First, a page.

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Malicious contact by offense

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Guest Michael

Under the NFHS baseball, man on second base, no outs. Batter hits a homer. Runner on second base creates malicious contact with the 3rd baseman. How many runs score if any? 

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The complicating factor in this play is that there is the rare circumstance of malicious contact while the ball is dead and an award is in progress (an over-the-fence home run is a dead ball and a four-base award to the batter). Part of the penalty for malicious contact is that the ball becomes dead immediately so what happens when the ball is already dead for another reason?

Fortunately for us the FED case book has a whole section of seven case plays dealing with malicious contact—they are 3.3.1 Situation DD, EE, FF, GG, HH, II, and JJ. One of the case plays does tackle the question of a malicious contact during a dead ball situation created by an out-of-the-park home run—3.3.1 FF.

With two outs and the bases loaded, B6 hits a home run out of the park. R1 maliciously runs over (a) F4 before touching second base or (b) F5 before touching third. RULING:  In both (a) and (b), R1 is declared out and ejected. In (a), the third out is a force, so no runs score. In (b), the third out was not a force play, so runners who have touched the plate prior to the infraction would score. Please note that in awarded situations it is not the base that is awarded, but rather the right to advance and legally touch a base with no play being made.

And a friendly reminder for Mr. The Man in Blue, FED rule references are separated by hyphens. To differentiate case book from rule book citations, the FED separates case book references by decimal points. I know you know this but the last couple of days you have posted using the wrong format for your citations. Earlier in this thread you posted just a citation 3.3.1m (which is a case play format) and when I went to it to see what you were referring to it made no sense but when I went to the rule 3-3-1m it made perfect sense. The other was in the 3rd strike interference? dead ball? play on? 2 outs? thread.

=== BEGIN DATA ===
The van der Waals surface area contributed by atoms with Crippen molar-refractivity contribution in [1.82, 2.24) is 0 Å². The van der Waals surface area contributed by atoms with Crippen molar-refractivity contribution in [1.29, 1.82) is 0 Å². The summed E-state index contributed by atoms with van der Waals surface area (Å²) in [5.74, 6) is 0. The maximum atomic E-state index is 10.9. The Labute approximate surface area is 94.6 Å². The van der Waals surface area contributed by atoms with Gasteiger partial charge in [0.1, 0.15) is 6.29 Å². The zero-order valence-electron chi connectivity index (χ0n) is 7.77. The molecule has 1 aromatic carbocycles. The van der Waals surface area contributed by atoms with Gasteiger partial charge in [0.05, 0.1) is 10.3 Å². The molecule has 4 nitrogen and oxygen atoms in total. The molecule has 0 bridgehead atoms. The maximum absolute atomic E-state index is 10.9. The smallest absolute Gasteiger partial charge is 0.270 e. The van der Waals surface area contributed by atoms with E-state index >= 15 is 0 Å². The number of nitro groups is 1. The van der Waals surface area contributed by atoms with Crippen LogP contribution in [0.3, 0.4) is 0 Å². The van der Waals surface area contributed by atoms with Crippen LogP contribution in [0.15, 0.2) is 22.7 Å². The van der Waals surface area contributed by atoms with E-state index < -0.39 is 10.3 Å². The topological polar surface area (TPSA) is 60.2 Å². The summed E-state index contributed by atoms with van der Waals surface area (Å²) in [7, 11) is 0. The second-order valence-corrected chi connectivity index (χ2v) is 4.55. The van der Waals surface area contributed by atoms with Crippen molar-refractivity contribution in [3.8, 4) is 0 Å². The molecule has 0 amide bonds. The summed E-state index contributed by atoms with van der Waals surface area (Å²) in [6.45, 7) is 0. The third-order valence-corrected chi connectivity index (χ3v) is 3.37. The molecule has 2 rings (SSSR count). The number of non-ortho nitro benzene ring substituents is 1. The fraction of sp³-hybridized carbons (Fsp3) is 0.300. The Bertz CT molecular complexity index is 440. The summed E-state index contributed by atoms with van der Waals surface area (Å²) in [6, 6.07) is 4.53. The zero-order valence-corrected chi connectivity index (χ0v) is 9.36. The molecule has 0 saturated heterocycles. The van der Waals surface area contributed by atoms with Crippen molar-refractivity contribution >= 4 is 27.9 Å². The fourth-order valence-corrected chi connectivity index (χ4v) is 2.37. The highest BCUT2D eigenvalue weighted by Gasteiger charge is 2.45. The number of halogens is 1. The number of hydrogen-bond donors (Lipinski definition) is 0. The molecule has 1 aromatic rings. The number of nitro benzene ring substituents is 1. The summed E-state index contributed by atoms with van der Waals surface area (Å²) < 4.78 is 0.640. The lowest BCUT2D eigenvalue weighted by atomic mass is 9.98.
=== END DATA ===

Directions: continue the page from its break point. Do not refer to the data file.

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R2 is out and ejected.  Batter may complete his advance and score. 

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This got me thinking. Same play as above 2 outs. No run scores? I did notice in the 2020 interps Fed confirmed passing a runner on a HR is a time play. I assume MC would be the same ? 
SITUATION 17: The bases are loaded with two outs. The batter hits the pitch over the fence for a grand slam home run. While circling the bases the batter-runner passes R1 between third base and home, before R1 touches home plate. R2 and R3 had touched home plate before the batter-runner passed R1. How many runs score? RULING: The batter-runner is out for the third out the moment he passed a preceding runner, R1. This is a timing play and runs scored before the third out will count, but the batter-runner and R1 will not score. Score two runs. (8-4-2m, 9-1-1)

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Time play during a dead ball. Ha. As Carl used to say, "Lah me."

The FED guidance at least has the virtue of being clear, even if not rational.

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In the OP it doesn't matter whether it's a time play  or not -- it's still a preceding runner, so no runs would score (had this happened with two outs).